Without even consulting church groups and other religions, the Inter-Agency Task Force (IATF) on Emerging Infectious Diseases has once again banned churches from holding religious assemblies as it placed the Greater Manila Area under enhanced community quarantine (ECQ) anew. The unilateral decision came at an expressly significant season for the Catholic Church that is set to observe its most important memorial, the passion and death of Jesus Christ.

Last year the ECQ locked down the churches during Lent and beyond. Ditto this year. What is wrong here? Despite having the toughest and most debilitating lockdown in the world, the Philippines still hasn’t put the Covid-19 crisis under control. ECQ part II should underscore the continuing and lethal incompetence of the Duterte government. The more it betrays its incompetence, the more it displays its arrogance. It could have benefitted from the collaboration of the Church and other faiths but because of its arrogance, the IATF, in true miltary-junta style arrogance, unilaterally made the decision to close all worship places.

Catholic leaders, most notably Manila Apostolic Administrator Broderick Pabillo, have been making prudent efforts to help gather the scattered flock. Last March 23, Pabillo instructed churches in the Archdiocese of Manila to accept churchgoers at 10 percent of their total capacity while strictly implementing health protocols. The Church understands the threat of the virus, but with due care and vigilance, surely people can still worship and stay safe at the same time. After all, the government’s health protocols are an overkill—aside from masks and distancing rules, the public is also required to wear face shields, which are “not as effective” at protecting people from respiratory droplets that spread Covid-19, according to the US Centers for Disease Control and Prevention. 

Even then, the spokesperson of the infamously God-fearing and faithful President Duterte threatened that the government could close churches violating mass gathering rules imposed by the IATF, to which Pabillo quipped: “Kung 10 percent lang ng loob ng simbahan, hindi naman mass gathering ‘yan.”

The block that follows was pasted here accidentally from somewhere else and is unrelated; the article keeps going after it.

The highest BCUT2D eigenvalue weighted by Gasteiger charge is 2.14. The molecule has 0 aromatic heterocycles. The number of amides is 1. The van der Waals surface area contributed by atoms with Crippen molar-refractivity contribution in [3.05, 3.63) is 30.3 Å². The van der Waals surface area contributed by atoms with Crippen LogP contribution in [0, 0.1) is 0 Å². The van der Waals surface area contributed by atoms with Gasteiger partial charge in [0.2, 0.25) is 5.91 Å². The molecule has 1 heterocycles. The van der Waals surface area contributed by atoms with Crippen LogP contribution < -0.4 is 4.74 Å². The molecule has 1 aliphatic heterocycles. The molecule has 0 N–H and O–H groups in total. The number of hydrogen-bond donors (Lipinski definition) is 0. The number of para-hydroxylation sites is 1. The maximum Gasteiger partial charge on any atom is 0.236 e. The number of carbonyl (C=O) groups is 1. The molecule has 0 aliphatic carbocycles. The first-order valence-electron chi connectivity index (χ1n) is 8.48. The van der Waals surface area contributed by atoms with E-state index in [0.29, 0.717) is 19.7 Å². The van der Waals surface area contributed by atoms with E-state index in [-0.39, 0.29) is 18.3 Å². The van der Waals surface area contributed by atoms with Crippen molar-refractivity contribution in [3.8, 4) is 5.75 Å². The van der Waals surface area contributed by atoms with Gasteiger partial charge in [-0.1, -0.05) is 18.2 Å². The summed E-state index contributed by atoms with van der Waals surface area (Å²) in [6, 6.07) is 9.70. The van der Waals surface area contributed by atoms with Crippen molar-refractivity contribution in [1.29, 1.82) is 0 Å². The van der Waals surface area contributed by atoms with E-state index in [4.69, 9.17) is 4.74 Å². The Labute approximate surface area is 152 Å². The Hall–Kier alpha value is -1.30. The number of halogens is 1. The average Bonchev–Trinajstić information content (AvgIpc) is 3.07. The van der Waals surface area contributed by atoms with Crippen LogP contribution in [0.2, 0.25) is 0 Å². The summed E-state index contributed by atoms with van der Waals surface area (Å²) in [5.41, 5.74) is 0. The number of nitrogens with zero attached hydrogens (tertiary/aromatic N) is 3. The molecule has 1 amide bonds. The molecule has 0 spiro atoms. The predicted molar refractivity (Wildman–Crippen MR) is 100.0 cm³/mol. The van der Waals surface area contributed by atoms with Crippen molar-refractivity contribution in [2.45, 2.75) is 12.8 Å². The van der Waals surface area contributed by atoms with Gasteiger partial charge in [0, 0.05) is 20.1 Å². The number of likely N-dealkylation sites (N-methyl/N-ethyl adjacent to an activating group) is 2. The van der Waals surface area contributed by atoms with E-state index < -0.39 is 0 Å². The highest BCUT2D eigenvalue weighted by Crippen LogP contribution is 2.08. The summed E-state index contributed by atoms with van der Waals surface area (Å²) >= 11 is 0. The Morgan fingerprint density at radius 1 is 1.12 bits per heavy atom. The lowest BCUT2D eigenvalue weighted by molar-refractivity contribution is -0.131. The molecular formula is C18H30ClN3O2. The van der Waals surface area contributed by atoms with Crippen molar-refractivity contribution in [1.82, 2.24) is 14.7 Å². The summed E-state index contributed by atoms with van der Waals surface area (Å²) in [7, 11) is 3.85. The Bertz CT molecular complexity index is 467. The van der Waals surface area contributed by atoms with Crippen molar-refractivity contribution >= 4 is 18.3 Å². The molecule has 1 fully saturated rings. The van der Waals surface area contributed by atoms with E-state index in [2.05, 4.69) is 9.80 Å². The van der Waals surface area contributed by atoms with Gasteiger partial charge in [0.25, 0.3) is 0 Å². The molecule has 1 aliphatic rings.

Churches, by purpose and practical significance, are essentially infirmaries. People come to visit not because they’re healthy or whole, but because they are in varied circumstances sick or damaged in the first place.  

It is deplorable when religious gatherings are regarded among the less important public activities that society can do without for extended periods. It is contemptuous when spas and gyms had been allowed to operate—until local chief executives themselves interjected and banned them by their own capacities—and chapels and mosques aren’t, as if church experience does not contribute to individuals’ overall well-being. At a time when everything is going south and awry, the occasional uplift can have long-lasting effects that science and regular indulgences that pampering and workouts can hardly ever produce.

A year of lockdowns and control has brought us nowhere, really, and for all the fuss and trouble, the country has remained crippled and desperate. The pandemic isn’t the only one killing and threatening people since the past year. Recent data from the Philippine Statistics Authority showed that there were 3,529 suicide deaths in 2020—25.7 percent more than in 2019. Pandemic fatigue is obviously taking its toll on Filipinos, and the government should realize that faith and religion could help Filipinos cope with the stress of the pandemic.

The stress threatens to aggravate because of ECQ II which, the IATF and the Duterte government must be reminded, has been brought about by the alarming rise of Covid-19 cases lately, which in turn owes to their continuing failure to roll out the vaccines they’ve been promising no end since the last quarter of 2020.

Indeed, where’s the vaccine rollout? All that have been rolled out are the donated vaccines from Sinovac and AstraZeneca, which were barely enough to cover all the medical front liners. Carlito Galvez, “vaccine czar,” said the rollout would start in the “second quarter,” which may mean next month or worse, in June! Even the World Bank has slashed its growth projections for the Philippines because the latter’s vaccine rollout is going slowly and its Covid situation remains in a “worrisome state.”

At the least, IATF should have consulted the churches and faiths; there’s the separation of church and state, so the state cannot impose unilaterally on the churches. IATF has been completely disregarding the religiosity of Pinoys since the start of the pandemic. In May last year, IATF set a ridiculous rule allowing only five persons at a time in churches under modified ECQ and 10 persons for churches in modified general community quarantine areas. Pabillo was right: “There is a problem with the government. They make arbitrary decisions without proper consultation with the sectors involved, so they come out with unreasonable directives!”

The government can either allow for more freedom and accountability to boost activity and growth or waste another year. Its incompetence should not punish Filipinos and stunt their faith in the year that is supposed to be a grand jubilee of Christianity.


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